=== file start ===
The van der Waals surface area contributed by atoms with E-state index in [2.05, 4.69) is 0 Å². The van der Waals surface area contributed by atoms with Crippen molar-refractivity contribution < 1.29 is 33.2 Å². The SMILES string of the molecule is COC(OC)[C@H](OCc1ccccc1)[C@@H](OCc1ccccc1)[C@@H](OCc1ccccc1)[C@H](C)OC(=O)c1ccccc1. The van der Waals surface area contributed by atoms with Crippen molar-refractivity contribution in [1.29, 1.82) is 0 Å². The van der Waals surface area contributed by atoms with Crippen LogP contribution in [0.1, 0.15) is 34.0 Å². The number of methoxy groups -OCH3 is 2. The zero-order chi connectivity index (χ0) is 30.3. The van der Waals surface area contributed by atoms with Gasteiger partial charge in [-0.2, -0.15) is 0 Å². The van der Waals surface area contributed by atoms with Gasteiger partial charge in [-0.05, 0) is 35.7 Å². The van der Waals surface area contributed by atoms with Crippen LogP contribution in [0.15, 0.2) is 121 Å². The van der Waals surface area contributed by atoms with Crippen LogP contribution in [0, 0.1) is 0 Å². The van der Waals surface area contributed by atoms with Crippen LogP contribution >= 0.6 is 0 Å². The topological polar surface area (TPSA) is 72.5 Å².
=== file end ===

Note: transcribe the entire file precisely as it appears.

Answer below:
The van der Waals surface area contributed by atoms with E-state index in [2.05, 4.69) is 0 Å². The van der Waals surface area contributed by atoms with Crippen molar-refractivity contribution < 1.29 is 33.2 Å². The SMILES string of the molecule is COC(OC)[C@H](OCc1ccccc1)[C@@H](OCc1ccccc1)[C@@H](OCc1ccccc1)[C@H](C)OC(=O)c1ccccc1. The van der Waals surface area contributed by atoms with Crippen molar-refractivity contribution in [1.29, 1.82) is 0 Å². The van der Waals surface area contributed by atoms with Crippen LogP contribution in [0.1, 0.15) is 34.0 Å². The number of methoxy groups -OCH3 is 2. The zero-order chi connectivity index (χ0) is 30.3. The van der Waals surface area contributed by atoms with Gasteiger partial charge in [-0.2, -0.15) is 0 Å². The van der Waals surface area contributed by atoms with Gasteiger partial charge in [-0.05, 0) is 35.7 Å². The van der Waals surface area contributed by atoms with Crippen LogP contribution in [0.15, 0.2) is 121 Å². The van der Waals surface area contributed by atoms with Crippen LogP contribution in [0, 0.1) is 0 Å². The van der Waals surface area contributed by atoms with Crippen LogP contribution >= 0.6 is 0 Å². The topological polar surface area (TPSA) is 72.5 Å².